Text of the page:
Step 1. Simmer your veggies in olive oil over medium heat until they soften and become fragrant. Always add garlic in the last minute as it can easily burn. Add a little dry white wine and simmer it until it reduces by about a third.
Note: if you’re using leafy greens, like spinach or kale, add them after step 3.
Step 2. For a tomato-based soup, add a 14-ounce can of diced or crushed tomatoes and simmer for a few minutes. Otherwise, add your broth/stock, and any spices or hearty herbs like bay leaf, thyme, and rosemary. Simmer for 10 minutes.
Step 3. Add your seafood.
Step 4. Add cream, if using, and stir in.
Step 5. Add your seasonings. Taste, and adjust the seasonings to your desired tastes. This is where it’s fun to tweak and experiment.
Optional last step. Serve with a side of crusty bread or any bread of your choice!
This simple seafood soup recipe is intended to suit your tastes and can be made from a wide range of ingredients, including leftovers.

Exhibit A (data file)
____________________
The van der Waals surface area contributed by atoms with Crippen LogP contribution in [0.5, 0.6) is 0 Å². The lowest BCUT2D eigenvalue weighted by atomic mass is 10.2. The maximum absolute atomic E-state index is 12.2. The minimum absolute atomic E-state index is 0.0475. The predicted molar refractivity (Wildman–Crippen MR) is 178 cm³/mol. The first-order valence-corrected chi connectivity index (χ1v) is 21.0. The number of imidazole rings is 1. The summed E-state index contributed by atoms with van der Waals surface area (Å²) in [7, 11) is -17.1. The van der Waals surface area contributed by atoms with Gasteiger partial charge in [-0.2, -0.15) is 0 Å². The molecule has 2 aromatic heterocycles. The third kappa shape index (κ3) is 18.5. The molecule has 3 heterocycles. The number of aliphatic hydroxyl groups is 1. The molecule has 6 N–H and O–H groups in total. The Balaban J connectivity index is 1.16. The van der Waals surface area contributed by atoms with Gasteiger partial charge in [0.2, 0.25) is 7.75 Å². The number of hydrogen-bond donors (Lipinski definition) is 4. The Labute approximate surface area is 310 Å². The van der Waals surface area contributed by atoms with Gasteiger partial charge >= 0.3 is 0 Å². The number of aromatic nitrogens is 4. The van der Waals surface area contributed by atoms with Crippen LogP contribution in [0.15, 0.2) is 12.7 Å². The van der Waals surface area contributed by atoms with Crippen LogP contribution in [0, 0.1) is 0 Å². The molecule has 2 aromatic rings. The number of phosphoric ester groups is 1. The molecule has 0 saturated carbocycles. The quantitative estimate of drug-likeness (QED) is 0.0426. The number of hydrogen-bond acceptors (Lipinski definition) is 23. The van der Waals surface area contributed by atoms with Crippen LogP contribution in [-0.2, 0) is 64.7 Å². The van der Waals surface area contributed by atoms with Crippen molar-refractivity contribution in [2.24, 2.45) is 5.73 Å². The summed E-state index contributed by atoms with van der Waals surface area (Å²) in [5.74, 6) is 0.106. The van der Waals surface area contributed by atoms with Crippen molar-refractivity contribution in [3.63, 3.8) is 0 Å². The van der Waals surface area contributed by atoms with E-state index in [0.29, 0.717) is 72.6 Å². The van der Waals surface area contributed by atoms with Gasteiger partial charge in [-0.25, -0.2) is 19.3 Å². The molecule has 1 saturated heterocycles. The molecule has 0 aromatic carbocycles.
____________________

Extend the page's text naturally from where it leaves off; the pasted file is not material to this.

Heat olive oil over medium heat in a medium-sized stock pot. Saute onions and fennel for 5 minutes or until softened. Add garlic and saute for 1-2 minutes.
Add white wine, raise the heat and simmer for several minutes until reduced slightly.
Add fish stock, optional clam broth, bay leaf, allspice, and saffron and bring to a gentle simmer. Simmer for 10 minutes with the lid on.
Add clams, cover, and simmer until the shells open, about 5 to 7 minutes.
Add whitefish and shrimp and simmer for about 5 minutes or until fish and shrimp are cooked through.
Add 2 TBSPs lemon juice. Taste and add more lemon juice, to taste.
Add the fresh herbs and stir in.
Salt and pepper, to taste.
Craig Fear is the creator of Fearless Eating and the author of three books, The 30-Day Heartburn Solution, Fearless Broths and Soups and The Thai Soup Secret. After years helping clients with digestive issues, Craig decided to pursue writing full-time. He intends to write many more books on broths and soups from around the world! Click here to learn more about Craig.